Food for Thought

Confessions of a Whataburger addict: Texas institution seduces a foodie who yearns to eat right

Confessions of a Whataburger addict: Texas institution seduces a foodie who yearns to eat right

Marene, Whataburger
And there it was. Just across the street. That iconic Texas orange sign beckoning me: Whataburger. Photo by Marene Gustin
News_whataburger_cup
There's one near you, just beckoning for a visit.
Marene, french fries, biscuit, bacon
Of course after just one bite of the little burger, only slightly larger than a slider, I was hooked liked a crack head.  Photo by Marene Gustin
Marene, Whataburger
News_whataburger_cup
Marene, french fries, biscuit, bacon

Some things fall by the wayside when you’re up to your ears in boxes, movers and bad tech support. Yeah, I’m talking about you, AT&T. Thanks for that smooth migration to U-verse that left me without Internet or even email for more than 24 hours.

But I digress.

This is about food.

I’m scared to go anywhere near a scale right now since for the past week my exercise schedule has flown out the window right along with my eating habits. I spent two days in sweats and no makeup and when I did remember to eat it was all about what was easy to grab and filling. I certainly wasn’t going out looking as I was and I couldn’t find cooking supplies let alone a bottle opener.

 No. No, I won’t give in to the addiction just because it’s right across the street. I’m strong, I can control myself. And yet, the next morning it was biscuits and gravy from Whataburger. 

So OK, I left my ban of fast food at the old place long with a half empty bottle of Topo Chico Agua Mineral and whatever was in that kitchen drawer I forgot to pack.

Please don’t judge me.

Normally I am the queen of eating healthy, eating local, eating all the so-called good foods. But come on. I was stressed out, dirty and tired.

And there it was. Just across the street. That iconic Texas orange sign beckoning me: Whataburger.

Just this once, I told myself. Just one time. I’m so hungry. And I’ll just get a Whataburger Jr. And a small fry. Yeah, that’s all. Just this once.

Of course after just one bite of the little burger, only slightly larger than a slider, I was hooked liked a crackhead. The soft bun, the never frozen ground beef cooked fresh to order, the chopped lettuce and tomatoes (no, do not tell me where they come from) and that smear of yellow mustard.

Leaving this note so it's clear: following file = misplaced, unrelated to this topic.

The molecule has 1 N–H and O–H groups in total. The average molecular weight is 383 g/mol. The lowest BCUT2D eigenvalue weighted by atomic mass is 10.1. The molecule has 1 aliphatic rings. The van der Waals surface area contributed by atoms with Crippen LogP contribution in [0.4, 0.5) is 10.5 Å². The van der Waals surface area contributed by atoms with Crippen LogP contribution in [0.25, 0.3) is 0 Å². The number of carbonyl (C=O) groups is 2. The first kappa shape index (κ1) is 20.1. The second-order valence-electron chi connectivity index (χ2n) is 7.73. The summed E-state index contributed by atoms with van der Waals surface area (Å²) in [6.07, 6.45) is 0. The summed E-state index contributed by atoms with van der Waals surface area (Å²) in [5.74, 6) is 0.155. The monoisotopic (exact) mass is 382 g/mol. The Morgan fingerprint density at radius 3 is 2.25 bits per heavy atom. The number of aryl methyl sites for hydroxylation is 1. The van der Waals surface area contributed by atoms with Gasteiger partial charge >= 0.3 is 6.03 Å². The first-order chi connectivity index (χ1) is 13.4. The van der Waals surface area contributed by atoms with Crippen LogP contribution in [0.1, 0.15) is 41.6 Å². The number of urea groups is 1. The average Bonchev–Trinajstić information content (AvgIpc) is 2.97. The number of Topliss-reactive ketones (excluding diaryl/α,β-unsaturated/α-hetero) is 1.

Yes, I devoured it. And I loved it.

Tossing the wrapper into the trash and wiping my lips I swore that was it. Tomorrow, I would be back to my regular diet.

But I was wrong.

The next day was the same mess of trying to figure out where the packers had put things and struggling with AT&T and . . .

So, it was back to Whataburger for chicken strips and gravy.

While unwrapping the sinful delight from the orange- and white-striped sack the Homeowners Association (HOA) president dropped by. I was embarrassed.

“Oh,” Dalton DeHart said.

I was horrified.

“That’s what I always get, too. You’ll get addicted to it.”

No. No, I won’t give in to the addiction just because it’s right across the street. I’m strong, I can control myself.

And yet, the next morning it was biscuits and gravy from Whataburger.

The Temptress

How can I explain?

Whataburger is a true Texas institution. From a small burger stand in Corpus Christi started by Harmon Dobson on August 8, 1950 to the franchise it is today, with 235 eateries serving 400,000 Whataburgers a day, the brand is iconic as Dr Pepper in the Lone Star State.

As Texas Monthly proclaimed in its Best Burger issue in 2009, “A Whataburger is by no means fancy or gourmet. Nor is it the best burger in Texas. But it has a way of hitting the spot exactly when it matters.”

Oh, and Whataburger is all over Twitter. They tweet and others tweet about them. I especially like @TexasHumor who often waxes semi-poetic about all things Texan, yeah, like Whataburger.

July 24: #ReasonsToLoveTexas @Whataburger with your friends after a night of drinkin' sure hits the spot.

Yeah, it does.

OK. So Whataburger is a lot tastier than any other fast food chain. But it is still just fast food. Too many calories, fat and salt.

Enough is enough.

At some point during the week I managed to get dressed up and slapped on some lipstick for a celebration dinner with friends at Fleming’s Prime Steakhouse & Wine Bar for some real food and great wine. Thank you chef James Cole for a memorable meal.

And then there was a wonderful lunch at Sorrel Urban Bistro, a place I love because of the wonderful farm-to-fork food. If you haven’t tried the wedge salad with pancetta and roasted tomatoes from Animal Farm in Cat Spring you are missing a summer delight. Oh, and the BLT?

Face it — all bacon is good. But then there is bacon that is beyond good. Bacon like manna from heaven. And that would be the bacon that comes from the pigs at Texas’ own Black Hills Ranch. This thick, crunchy bacon is on the list of foods for my last meal.

So at least there were two fabulous meals last week.

And still . . .

Standing on the balcony, looking down the street, there it is. The big orange Whataburger sign.

And the burgers are calling to me, whispering like a schoolyard crack dealer.

Psssst . . . come on down, just one, just have one more.

I feel my resolve weakening.